by Cheryl Pearson-McNeil
NNPA News Service
If you're one of the millions of viewers who watched the Olympics recently, you're not alone. Nielsen research shows that the all-important, mega-produced opening ceremony in London garnered a stunning 40.7 million total U.S. viewers (African Americans made up 3 million of those watching), annihilating all previously held records for a summer Olympics broadcast.
Not surprisingly, Americans are far more likely to tune in when the games are happening on home turf. Until now, Atlanta's Olympics opening ceremony in 1996 attracted the largest number of viewers with roughly 40 million.
As much as we want to think of the Olympics exclusively as the world's foremost sports competition – and it is – that can catapult participants into national and even international fame (which it can), it is also a marketing bonanza for sponsors, advertisers and marketers. So, while millions of us watched with bated breath to see which of our stellar athletes or teams would ascend the podium to accept the gold, silver or bronze medals, billions of dollars were spent and/or made to capture our attention as we did all of that watching.
And you thought consumerism wasn't a professional sport.
NBC's closing ceremony telecast was the week's most-watched show, drawing 31 million viewers. Riding the The Olympics wave, NBC ascended to second place for the broadcast year in both total viewers and adults ages 18 to 49, as it closed to within one-tenth of a rating point of Fox, which finished atop the 18-to-49 demographic.
It's interesting to note that NBC fared so well with its Olympic coverage even though much of it was tape-delayed to run in primetime, which some analysts believe underscores the growing power of sports programming. It's the excitement, the feeling of power and the awe that attracts audiences to the Olympics. You can't help but feel patriotic when you see the red, white and blue. You get to know the Olympians as if they were your best friends. You want to continue to tune in to cheer them on.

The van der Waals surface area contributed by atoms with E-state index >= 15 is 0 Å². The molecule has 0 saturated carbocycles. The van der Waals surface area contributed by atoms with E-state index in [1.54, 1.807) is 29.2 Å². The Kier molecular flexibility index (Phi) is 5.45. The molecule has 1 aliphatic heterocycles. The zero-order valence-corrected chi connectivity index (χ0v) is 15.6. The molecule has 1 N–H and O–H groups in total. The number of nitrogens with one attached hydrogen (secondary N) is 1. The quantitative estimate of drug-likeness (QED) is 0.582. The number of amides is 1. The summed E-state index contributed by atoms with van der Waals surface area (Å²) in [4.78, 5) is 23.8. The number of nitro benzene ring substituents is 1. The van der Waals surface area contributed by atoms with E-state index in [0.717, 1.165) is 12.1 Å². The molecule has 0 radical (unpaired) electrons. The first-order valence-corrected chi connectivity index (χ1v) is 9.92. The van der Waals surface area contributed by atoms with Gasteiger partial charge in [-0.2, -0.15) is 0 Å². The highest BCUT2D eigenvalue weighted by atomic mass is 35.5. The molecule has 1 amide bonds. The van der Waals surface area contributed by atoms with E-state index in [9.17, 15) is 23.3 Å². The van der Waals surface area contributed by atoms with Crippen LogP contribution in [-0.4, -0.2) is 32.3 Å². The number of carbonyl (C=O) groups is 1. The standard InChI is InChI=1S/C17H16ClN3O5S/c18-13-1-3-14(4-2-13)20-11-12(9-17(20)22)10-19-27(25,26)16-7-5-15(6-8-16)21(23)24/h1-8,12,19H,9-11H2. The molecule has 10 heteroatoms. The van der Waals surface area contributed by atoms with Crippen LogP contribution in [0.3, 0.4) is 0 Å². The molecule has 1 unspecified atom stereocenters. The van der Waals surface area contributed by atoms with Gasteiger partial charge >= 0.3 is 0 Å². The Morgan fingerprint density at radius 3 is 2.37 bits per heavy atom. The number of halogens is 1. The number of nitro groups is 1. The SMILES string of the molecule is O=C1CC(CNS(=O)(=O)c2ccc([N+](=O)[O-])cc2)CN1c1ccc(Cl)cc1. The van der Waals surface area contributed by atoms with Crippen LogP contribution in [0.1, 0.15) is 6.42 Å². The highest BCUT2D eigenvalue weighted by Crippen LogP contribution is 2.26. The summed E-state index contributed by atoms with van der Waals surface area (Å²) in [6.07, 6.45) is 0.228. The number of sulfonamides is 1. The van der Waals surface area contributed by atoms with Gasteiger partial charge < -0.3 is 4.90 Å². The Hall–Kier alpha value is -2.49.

Let's talk about what those numbers mean. We all know that the cost of everything continues to climb over the years. Check out the increase in a 30-second U.S. commercial spot during the opening ceremony:
In 1988, for the Seoul Olympics, a 30-second commercial cost $155,000.
In 2000, advertisers in the Sydney opening ceremony shelled out $275,000 for a 30-second spot.
In 2008, the cost climbed to $320,000 a spot for Beijing's opening ceremony.
A spot in the 2012 London Olympics opening ceremony jumped up to – are you sitting down – as much as $725,000 per commercial.
Nielsen analysis shows that with some $1 billion in ad sales and another $200 million in local TV and digital ad revenue, NBC and its family of networks, the U.S. broadcaster that aired the Olympics, may actually break even with its $1.28 billion investment into the London games. NBC also owns the rights to the next four Olympics, having spent $4.38 billion for a package that extends through 2020.
The televised games provide an opportunity for a parade of brands to tap into your inner most yearnings while you are feeling patriotic, or inspired or emotional, or all three. What mother among us – who hasn't given up our early mornings, late evenings and full weekends and holidays to drive, cheer and coerce our own little athletes toward glory – could tear our eyes away from the commercial that celebrated mothers globally?
Talk about powerful stuff. My eyes were glistening as my own memories of similar mornings flitted across my mind as I watched moms across the world jostling their little ones out of bed and getting them off to practice, returning home later, to do laundry and cook and clean with the company's products. My 6'4" basketball-playing son looked on incredulously as the tears trickled down my cheeks as I watched the spot. His 16-year-old cynicism collapsed into three words: "Really Ma?! Really?"
But you know what? I don't expect him to understand why that particular commercial resonated with me. Because likewise, I don't feel any connection when my non-athletic self watches a sweaty, hoopster guzzle down energy drinks in a spot that highly resonates with him.
And, that my dear fellow consumer is the true sport of advertising – connecting an audience to a product. When a marketer does that successfully, we, as consumers, repay them with our own form of a gold medal – we purchase the product. But, just like we demand of any Olympian – be sure advertisers earn the status we give them.
(Cheryl Pearson-McNeil is senior vice president of public affairs and government relations for Nielsen. For more information and studies, visit www.nielsenwire.com.)